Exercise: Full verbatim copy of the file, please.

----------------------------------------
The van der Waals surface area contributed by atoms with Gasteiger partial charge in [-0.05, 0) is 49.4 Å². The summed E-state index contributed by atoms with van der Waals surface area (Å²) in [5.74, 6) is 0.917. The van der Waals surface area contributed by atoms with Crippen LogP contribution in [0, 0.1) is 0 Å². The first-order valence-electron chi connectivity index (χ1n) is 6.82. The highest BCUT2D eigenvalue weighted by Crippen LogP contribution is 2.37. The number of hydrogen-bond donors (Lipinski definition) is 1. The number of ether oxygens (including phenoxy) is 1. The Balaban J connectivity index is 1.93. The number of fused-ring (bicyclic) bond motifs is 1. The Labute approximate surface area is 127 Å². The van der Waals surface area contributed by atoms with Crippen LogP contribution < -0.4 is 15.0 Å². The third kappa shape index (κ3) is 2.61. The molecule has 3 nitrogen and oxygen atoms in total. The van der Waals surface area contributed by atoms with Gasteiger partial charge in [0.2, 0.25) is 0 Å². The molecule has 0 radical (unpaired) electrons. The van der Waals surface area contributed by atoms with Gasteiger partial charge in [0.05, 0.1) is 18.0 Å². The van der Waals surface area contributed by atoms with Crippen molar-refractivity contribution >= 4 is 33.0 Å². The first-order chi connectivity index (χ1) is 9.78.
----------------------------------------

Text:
The van der Waals surface area contributed by atoms with Gasteiger partial charge in [-0.05, 0) is 49.4 Å². The summed E-state index contributed by atoms with van der Waals surface area (Å²) in [5.74, 6) is 0.917. The van der Waals surface area contributed by atoms with Crippen LogP contribution in [0, 0.1) is 0 Å². The first-order valence-electron chi connectivity index (χ1n) is 6.82. The highest BCUT2D eigenvalue weighted by Crippen LogP contribution is 2.37. The number of hydrogen-bond donors (Lipinski definition) is 1. The number of ether oxygens (including phenoxy) is 1. The Balaban J connectivity index is 1.93. The number of fused-ring (bicyclic) bond motifs is 1. The Labute approximate surface area is 127 Å². The van der Waals surface area contributed by atoms with Crippen LogP contribution < -0.4 is 15.0 Å². The third kappa shape index (κ3) is 2.61. The molecule has 3 nitrogen and oxygen atoms in total. The van der Waals surface area contributed by atoms with Gasteiger partial charge in [0.2, 0.25) is 0 Å². The molecule has 0 radical (unpaired) electrons. The van der Waals surface area contributed by atoms with Gasteiger partial charge in [0.05, 0.1) is 18.0 Å². The van der Waals surface area contributed by atoms with Crippen molar-refractivity contribution >= 4 is 33.0 Å². The first-order chi connectivity index (χ1) is 9.78.